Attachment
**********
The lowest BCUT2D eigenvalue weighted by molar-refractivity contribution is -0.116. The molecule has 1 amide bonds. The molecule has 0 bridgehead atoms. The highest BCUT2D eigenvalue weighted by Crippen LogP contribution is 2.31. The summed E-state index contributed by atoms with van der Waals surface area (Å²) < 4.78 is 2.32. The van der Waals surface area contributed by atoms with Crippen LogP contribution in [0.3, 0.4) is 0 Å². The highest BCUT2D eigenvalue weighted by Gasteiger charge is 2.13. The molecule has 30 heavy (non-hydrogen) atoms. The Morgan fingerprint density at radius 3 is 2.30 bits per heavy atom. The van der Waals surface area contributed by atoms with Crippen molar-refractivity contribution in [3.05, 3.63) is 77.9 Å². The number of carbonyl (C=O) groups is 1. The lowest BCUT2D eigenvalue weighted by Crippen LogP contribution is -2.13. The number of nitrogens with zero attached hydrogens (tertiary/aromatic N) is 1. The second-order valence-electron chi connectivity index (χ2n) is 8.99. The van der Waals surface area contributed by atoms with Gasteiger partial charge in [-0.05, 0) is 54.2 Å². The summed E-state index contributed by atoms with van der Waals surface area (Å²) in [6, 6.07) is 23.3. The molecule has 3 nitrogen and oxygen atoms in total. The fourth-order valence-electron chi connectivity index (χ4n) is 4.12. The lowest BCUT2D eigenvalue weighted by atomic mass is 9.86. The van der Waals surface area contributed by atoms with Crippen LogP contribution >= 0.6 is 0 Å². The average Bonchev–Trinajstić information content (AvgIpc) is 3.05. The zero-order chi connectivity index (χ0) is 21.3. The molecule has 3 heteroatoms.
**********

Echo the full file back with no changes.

The lowest BCUT2D eigenvalue weighted by molar-refractivity contribution is -0.116. The molecule has 1 amide bonds. The molecule has 0 bridgehead atoms. The highest BCUT2D eigenvalue weighted by Crippen LogP contribution is 2.31. The summed E-state index contributed by atoms with van der Waals surface area (Å²) < 4.78 is 2.32. The van der Waals surface area contributed by atoms with Crippen LogP contribution in [0.3, 0.4) is 0 Å². The highest BCUT2D eigenvalue weighted by Gasteiger charge is 2.13. The molecule has 30 heavy (non-hydrogen) atoms. The Morgan fingerprint density at radius 3 is 2.30 bits per heavy atom. The van der Waals surface area contributed by atoms with Crippen molar-refractivity contribution in [3.05, 3.63) is 77.9 Å². The number of carbonyl (C=O) groups is 1. The lowest BCUT2D eigenvalue weighted by Crippen LogP contribution is -2.13. The number of nitrogens with zero attached hydrogens (tertiary/aromatic N) is 1. The second-order valence-electron chi connectivity index (χ2n) is 8.99. The van der Waals surface area contributed by atoms with Gasteiger partial charge in [-0.05, 0) is 54.2 Å². The summed E-state index contributed by atoms with van der Waals surface area (Å²) in [6, 6.07) is 23.3. The molecule has 3 nitrogen and oxygen atoms in total. The fourth-order valence-electron chi connectivity index (χ4n) is 4.12. The lowest BCUT2D eigenvalue weighted by atomic mass is 9.86. The van der Waals surface area contributed by atoms with Crippen LogP contribution >= 0.6 is 0 Å². The average Bonchev–Trinajstić information content (AvgIpc) is 3.05. The zero-order chi connectivity index (χ0) is 21.3. The molecule has 3 heteroatoms.